"You always know all the right answers, Amanda." Lee said almost too softly for her to hear. And then he smiled. It was a smile that she felt could surely warm most of the District for a month, or her heart for quite a bit longer.
"Well," Amanda breathed softly as she and Lee entered her darkened back yard. "Dinner was nice. Thank you." She took a step away from Lee, although did not release his hand, and glanced casually around the yard.
"It was nice," Lee agreed, trying to close the widening distance between them as Amanda moved away. "It was very nice," he whispered, slipping one arm around her waist and pulling her back against him. He nudged her hair to one side and bent to nuzzle her ear. His lips were silken against her skin and his breath was tantalizingly warm. She was suddenly grateful for the cool breeze that wafted around them.
"But, you know . . ." Amanda mumbled and stepped nervously away once more. "We talked for so long that we didn't . . . well, we never did get to . . . we didn't get to dance tonight . . . and you did say dinner and dancing . . ." The words tumbled out awkwardly.
"Amanda," Lee warned tenderly, "dancing isn't exactly my strongest suit. I'd rather . . ."
"I've danced with you before, Lee," Amanda reminded him. "It's just different if it's us, really us, and not as part of a cover or something." She stepped into his embrace with wary eagerness, laying her head on his shoulder. "I know there's no music, but . . ."
"I dance better without music," Lee murmured and pulled her still closer.
As they swayed together on the patio, Amanda felt Lee dust her hair and neck with tiny, electrifying kisses. She relaxed in his arms and allowed her thoughts to drift. His very real, very solid presence around her kept them from drifting too far, however. Please let him be the right one.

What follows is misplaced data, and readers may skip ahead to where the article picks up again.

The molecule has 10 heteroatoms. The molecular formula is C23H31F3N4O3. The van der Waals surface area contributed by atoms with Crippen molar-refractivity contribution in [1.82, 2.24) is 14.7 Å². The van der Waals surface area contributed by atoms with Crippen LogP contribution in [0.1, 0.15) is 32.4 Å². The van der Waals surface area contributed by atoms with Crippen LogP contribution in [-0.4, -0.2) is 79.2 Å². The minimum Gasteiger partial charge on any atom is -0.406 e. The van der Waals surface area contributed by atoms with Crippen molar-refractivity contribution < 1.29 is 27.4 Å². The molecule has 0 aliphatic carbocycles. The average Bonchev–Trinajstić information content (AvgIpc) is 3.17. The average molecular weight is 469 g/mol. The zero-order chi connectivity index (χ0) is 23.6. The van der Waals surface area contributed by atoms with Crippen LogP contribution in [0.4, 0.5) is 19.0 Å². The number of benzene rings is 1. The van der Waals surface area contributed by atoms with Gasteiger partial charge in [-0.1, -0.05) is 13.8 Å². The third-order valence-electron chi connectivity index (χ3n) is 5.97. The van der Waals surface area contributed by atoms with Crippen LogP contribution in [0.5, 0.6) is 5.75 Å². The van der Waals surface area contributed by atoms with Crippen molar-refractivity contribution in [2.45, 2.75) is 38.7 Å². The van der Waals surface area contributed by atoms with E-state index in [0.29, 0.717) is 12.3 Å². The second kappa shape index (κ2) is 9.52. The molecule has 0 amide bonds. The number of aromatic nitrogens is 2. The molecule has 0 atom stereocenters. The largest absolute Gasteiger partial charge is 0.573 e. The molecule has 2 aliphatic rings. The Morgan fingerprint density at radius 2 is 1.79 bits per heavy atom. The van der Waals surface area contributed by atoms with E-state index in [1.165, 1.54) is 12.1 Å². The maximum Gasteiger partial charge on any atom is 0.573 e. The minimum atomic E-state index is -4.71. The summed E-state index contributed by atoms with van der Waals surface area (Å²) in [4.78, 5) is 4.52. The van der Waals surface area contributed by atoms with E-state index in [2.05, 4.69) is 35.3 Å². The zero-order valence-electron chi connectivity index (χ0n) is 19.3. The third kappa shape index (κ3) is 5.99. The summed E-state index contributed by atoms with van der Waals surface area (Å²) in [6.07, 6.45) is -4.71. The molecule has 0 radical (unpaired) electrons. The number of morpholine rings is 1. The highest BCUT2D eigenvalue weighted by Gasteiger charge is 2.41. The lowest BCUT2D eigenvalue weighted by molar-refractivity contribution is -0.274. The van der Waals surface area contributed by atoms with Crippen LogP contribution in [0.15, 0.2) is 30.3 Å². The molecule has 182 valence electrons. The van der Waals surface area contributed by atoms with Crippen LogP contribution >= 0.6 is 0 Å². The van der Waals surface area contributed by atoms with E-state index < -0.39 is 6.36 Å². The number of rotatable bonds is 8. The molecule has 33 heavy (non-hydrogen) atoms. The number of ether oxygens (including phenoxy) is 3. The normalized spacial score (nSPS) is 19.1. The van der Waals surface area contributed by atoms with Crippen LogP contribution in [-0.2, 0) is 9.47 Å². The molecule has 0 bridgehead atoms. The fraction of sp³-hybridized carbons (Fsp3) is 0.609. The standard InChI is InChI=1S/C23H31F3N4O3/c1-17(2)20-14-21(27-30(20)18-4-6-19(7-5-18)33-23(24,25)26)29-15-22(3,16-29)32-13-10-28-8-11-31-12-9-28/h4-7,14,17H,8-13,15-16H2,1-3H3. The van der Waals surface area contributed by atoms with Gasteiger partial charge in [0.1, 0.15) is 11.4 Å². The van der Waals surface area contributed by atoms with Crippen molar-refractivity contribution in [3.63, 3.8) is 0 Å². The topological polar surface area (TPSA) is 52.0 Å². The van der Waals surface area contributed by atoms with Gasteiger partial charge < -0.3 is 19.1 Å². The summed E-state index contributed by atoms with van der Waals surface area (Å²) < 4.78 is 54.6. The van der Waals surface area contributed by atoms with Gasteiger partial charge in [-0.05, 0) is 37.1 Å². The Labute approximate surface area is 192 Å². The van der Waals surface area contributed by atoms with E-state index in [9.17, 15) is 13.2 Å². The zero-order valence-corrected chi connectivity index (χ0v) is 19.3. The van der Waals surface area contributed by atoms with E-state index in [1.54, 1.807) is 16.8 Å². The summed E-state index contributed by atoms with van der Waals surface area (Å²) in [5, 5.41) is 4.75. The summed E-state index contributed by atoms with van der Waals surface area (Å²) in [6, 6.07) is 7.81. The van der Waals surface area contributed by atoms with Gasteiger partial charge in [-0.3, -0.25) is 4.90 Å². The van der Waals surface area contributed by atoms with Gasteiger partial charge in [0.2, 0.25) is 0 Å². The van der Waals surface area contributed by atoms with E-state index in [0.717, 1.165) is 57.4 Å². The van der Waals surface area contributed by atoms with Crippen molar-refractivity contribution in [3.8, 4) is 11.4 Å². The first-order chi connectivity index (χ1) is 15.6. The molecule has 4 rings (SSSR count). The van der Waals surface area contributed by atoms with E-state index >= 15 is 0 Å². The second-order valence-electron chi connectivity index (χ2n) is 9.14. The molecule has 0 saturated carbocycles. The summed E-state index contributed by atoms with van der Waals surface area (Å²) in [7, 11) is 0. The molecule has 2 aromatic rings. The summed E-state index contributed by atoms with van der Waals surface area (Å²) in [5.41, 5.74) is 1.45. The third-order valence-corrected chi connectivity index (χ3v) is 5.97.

Lee drew back and caught her gaze. "Are you OK?" he asked hesitantly. Amanda searched his eyes, wondering if he had doubts that mirrored her own.
"Mm-mm," Amanda replied, casting an anxious look toward the boys' window. She returned Lee's stare frankly, gauging his merits. Can he be the dad, the friend, the man? Can he be the right one for all of us?
"Are you sure?" he asked, still tentative. "You seemed a million miles away for a minute there."
Am I sure? Amanda's thoughts echoed. That's what it's all about, isn't it? Am I sure? Is he sure? Her gaze drifted again to the second story window.
"Have I, uh, told you how beautiful you look tonight?" Lee waveringly interrupted her musing.
"No-o," she drew out the word, grateful to leave her uncertainties for another day. "I don't think you have. Are you going to correct that?"
"I certainly will," Lee replied, his smile giving away his returning certainty. "But I think I need to see the full effect of the dress." He reached for her hand and spun her quickly away from him, murmuring appreciatively as the dress flared out around her thighs.